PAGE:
azimuth chain from Goonhilly satellite, 1962-2008

Made:
1962-2008 in United Kingdom
maker:
British Telecom

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Science Museum Group Collection
© The Board of Trustees of the Science Museum

Science Museum Group Collection
© The Board of Trustees of the Science Museum

Science Museum Group Collection
© The Board of Trustees of the Science Museum

Large azimuth chain from moving mechanism for the Goonhilly satellite Antenna (Arthur), probably made by British Telecom, British, 1962-2008. Probably spares from the original construction

Built in 1961 by the UK Post Office, Goonhilly Earth Station is a large satellite communications site. Built initially to receive signals from the Telstar satellite, the site in Cornwall was for it westerly location and view of the transatlantic path of Telstar. Its first antenna dish, named "Arthur" was built in 1962 to link with Telstar. It was 25.9 metres in diameters and weighed over 1,100 tonnes. This Azimuth chain was part of the mechanism for steering the large antenna to track the low earth orbit path of Telstar satellite across the sky.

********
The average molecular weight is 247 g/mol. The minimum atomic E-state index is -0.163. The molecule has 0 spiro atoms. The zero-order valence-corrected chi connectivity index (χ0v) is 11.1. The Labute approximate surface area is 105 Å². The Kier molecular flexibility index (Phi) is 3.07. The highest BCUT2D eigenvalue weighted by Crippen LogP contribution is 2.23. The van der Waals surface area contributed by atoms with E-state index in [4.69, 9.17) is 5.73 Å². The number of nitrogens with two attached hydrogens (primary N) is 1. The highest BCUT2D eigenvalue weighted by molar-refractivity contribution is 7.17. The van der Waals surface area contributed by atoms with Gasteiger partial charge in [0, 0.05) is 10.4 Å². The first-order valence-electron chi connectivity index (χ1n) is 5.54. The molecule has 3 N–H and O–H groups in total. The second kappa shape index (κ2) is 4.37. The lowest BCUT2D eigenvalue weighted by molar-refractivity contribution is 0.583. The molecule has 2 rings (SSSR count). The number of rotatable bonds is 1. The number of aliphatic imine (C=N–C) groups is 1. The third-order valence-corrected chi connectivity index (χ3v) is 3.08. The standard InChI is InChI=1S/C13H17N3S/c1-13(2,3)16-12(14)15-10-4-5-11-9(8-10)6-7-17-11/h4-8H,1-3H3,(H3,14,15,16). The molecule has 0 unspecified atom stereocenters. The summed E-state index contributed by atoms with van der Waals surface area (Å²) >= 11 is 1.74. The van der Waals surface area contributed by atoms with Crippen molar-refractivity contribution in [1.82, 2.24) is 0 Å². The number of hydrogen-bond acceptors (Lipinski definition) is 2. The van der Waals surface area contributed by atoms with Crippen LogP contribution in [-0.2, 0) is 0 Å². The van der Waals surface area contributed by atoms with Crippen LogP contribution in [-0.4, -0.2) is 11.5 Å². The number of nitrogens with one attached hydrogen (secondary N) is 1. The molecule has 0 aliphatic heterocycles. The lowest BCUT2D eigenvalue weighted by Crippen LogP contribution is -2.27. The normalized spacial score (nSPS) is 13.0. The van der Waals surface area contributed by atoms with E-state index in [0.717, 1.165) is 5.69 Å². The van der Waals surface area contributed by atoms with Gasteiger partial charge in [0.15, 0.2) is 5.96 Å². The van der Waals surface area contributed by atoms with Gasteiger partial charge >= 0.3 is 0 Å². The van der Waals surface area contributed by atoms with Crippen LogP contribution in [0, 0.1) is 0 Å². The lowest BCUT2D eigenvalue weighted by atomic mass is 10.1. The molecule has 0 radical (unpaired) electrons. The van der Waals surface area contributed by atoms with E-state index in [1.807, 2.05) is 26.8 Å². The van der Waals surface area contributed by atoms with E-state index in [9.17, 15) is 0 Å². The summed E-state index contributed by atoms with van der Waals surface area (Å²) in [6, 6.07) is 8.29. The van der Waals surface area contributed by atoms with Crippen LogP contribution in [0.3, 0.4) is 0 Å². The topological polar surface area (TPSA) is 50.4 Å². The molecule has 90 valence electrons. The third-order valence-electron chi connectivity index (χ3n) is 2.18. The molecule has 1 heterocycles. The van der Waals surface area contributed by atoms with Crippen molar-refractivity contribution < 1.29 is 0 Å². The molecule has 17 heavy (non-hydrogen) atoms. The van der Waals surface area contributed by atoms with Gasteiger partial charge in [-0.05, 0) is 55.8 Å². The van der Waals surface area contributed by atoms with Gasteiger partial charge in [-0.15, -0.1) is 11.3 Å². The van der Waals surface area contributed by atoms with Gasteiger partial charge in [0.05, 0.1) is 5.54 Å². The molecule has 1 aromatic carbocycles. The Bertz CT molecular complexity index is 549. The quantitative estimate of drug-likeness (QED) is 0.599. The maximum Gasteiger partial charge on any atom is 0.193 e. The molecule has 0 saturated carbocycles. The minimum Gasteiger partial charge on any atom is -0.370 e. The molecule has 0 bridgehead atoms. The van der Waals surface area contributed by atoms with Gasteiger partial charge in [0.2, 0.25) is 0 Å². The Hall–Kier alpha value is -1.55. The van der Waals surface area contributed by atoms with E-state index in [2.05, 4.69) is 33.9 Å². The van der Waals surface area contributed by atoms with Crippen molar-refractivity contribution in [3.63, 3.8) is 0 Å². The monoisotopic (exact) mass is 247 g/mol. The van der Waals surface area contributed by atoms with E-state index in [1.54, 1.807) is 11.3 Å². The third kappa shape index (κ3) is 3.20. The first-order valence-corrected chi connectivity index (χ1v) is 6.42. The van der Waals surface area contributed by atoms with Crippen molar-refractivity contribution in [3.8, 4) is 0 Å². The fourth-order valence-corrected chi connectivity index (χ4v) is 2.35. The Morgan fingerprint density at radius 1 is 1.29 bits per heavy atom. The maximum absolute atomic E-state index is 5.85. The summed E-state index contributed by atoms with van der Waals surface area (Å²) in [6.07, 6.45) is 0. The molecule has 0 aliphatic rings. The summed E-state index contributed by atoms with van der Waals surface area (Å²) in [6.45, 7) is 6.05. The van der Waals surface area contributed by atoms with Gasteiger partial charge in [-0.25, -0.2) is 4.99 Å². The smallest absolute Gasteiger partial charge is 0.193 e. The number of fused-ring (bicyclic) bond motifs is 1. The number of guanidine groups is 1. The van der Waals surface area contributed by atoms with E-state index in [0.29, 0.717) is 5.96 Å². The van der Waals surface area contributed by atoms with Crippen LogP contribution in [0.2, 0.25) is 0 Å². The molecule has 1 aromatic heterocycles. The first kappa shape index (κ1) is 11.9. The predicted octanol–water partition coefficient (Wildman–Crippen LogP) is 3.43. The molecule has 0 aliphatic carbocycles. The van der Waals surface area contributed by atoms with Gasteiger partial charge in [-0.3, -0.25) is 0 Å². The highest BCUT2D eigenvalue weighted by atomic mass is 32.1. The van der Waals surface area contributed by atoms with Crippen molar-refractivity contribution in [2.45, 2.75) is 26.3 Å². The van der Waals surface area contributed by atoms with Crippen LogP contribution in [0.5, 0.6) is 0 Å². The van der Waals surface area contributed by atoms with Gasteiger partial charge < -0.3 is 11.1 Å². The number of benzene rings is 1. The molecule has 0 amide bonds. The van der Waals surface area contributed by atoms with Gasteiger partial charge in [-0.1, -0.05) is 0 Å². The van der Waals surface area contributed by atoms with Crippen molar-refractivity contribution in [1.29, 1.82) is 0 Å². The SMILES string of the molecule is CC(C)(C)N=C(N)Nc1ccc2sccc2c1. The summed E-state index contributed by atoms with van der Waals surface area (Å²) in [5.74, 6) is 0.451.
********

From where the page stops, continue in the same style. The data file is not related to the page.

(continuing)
Details

Category:
Telecommunications
Object Number:
2014-75
Materials:
paint and steel (metal)
type:
chain - object genre
taxonomy:
credit:
Donated by BT Heritage and Archives